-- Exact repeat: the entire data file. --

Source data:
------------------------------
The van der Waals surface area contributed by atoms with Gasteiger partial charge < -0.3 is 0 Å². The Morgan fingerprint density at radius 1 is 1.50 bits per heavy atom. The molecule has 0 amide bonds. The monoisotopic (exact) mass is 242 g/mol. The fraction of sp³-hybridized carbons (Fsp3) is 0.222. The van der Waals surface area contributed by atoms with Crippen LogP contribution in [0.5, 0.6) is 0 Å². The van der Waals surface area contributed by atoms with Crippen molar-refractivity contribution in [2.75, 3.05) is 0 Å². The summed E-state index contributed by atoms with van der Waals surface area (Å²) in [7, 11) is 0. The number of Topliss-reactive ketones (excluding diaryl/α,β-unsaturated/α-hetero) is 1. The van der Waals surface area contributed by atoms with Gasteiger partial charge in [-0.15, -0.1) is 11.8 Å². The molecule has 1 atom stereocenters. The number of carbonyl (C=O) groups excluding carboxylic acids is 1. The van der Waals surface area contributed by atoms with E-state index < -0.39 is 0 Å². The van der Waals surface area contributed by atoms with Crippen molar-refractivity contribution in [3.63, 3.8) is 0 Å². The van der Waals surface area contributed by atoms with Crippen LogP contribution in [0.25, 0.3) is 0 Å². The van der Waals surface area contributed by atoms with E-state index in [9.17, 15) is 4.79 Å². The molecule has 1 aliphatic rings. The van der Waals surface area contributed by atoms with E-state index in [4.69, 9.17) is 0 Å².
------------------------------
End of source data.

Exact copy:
The van der Waals surface area contributed by atoms with Gasteiger partial charge < -0.3 is 0 Å². The Morgan fingerprint density at radius 1 is 1.50 bits per heavy atom. The molecule has 0 amide bonds. The monoisotopic (exact) mass is 242 g/mol. The fraction of sp³-hybridized carbons (Fsp3) is 0.222. The van der Waals surface area contributed by atoms with Crippen LogP contribution in [0.5, 0.6) is 0 Å². The van der Waals surface area contributed by atoms with Crippen molar-refractivity contribution in [2.75, 3.05) is 0 Å². The summed E-state index contributed by atoms with van der Waals surface area (Å²) in [7, 11) is 0. The number of Topliss-reactive ketones (excluding diaryl/α,β-unsaturated/α-hetero) is 1. The van der Waals surface area contributed by atoms with Gasteiger partial charge in [-0.15, -0.1) is 11.8 Å². The molecule has 1 atom stereocenters. The number of carbonyl (C=O) groups excluding carboxylic acids is 1. The van der Waals surface area contributed by atoms with E-state index < -0.39 is 0 Å². The van der Waals surface area contributed by atoms with Crippen molar-refractivity contribution in [3.63, 3.8) is 0 Å². The van der Waals surface area contributed by atoms with Crippen LogP contribution in [0.25, 0.3) is 0 Å². The van der Waals surface area contributed by atoms with E-state index in [9.17, 15) is 4.79 Å². The molecule has 1 aliphatic rings. The van der Waals surface area contributed by atoms with E-state index in [4.69, 9.17) is 0 Å².